Wise words revisited, again

Published 10:56 am Friday, February 26, 2016

On Tuesday, Franklin lost another jewel with the passing of Joe Stutts. His obituary, which appears today on the page to your right, doesn’t do justice to the contributions he made to this community. Neither would anything we attempted to say here.

Joe’s devotion to this community and the people in it ran deep. So much so that perhaps the only fitting way to explain just how deep would be to do so using his own words. On July 15, 2012, Steve Stewart, former publisher of The Tidewater News, wrote a column titled “Wise words revisited.” In it, he provided an excerpt from a speech Joe delivered to the Franklin-Southampton Area Chamber of Commerce some 15 or so years ago, and commented that the words delivered in that speech were even truer then than at the time the speech was delivered. We will publish Joe’s words again here, because the same remains true today.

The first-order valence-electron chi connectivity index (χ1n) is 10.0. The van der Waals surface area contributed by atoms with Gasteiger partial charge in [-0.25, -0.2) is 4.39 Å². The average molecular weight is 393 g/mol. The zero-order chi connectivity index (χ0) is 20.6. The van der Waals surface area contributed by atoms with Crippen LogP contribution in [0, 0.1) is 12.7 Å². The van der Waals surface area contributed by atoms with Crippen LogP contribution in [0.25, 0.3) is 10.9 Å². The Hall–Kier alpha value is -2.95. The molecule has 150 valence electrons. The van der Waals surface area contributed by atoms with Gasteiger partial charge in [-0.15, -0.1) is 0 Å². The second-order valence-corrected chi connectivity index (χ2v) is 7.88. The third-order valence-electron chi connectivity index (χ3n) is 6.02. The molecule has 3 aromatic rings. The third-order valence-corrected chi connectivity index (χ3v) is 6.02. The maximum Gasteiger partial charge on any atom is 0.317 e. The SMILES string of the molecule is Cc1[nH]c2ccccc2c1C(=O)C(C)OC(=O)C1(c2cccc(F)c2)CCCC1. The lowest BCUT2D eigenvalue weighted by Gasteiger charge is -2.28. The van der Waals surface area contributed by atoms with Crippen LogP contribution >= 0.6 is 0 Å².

An excerpt from Joe Stutts’ speech:

Is there a child in Southampton or Franklin whom we can abandon to hunger, to ignorance, to pain and abuse? Is this a child that will come to occupy a cell at great cost to you instead of a classroom with a future as a contributing citizen?

To abandon this child and others is a march of social, moral and indeed economic folly we permit at our peril.

You know the term “noblesse oblige.” I suppose it implies some arrogance, so, as we have no nobles through much nobility, let’s change it a bit.

There is an obligation that comes with God-given ability and talent.

There is an obligation that comes with having resources of time or money.

There is an obligation for those who possess leadership and influence.

There is an obligation that comes with doing business in this community – with living in this community.

Society and life will not get any simpler; it will never be simple again. Franklin/Southampton has faced many changes and done so successfully. But change, our challenger, is fleet, and so, too, must we be. We must bend change to our will and make it our friend instead of our adversary – to benefit the lot of all our citizens.

The soft, murmuring voices heard from the porches as we walked along High Street on a summer’s evening a half-century ago are still now. My old high school with all its memories is itself but a memory. The world, carrying us with it, has whirled through time and space to a new existence. It will never be the same. It can be better, it must be better – and you will make it so.

For you are a great people, and this is a great community.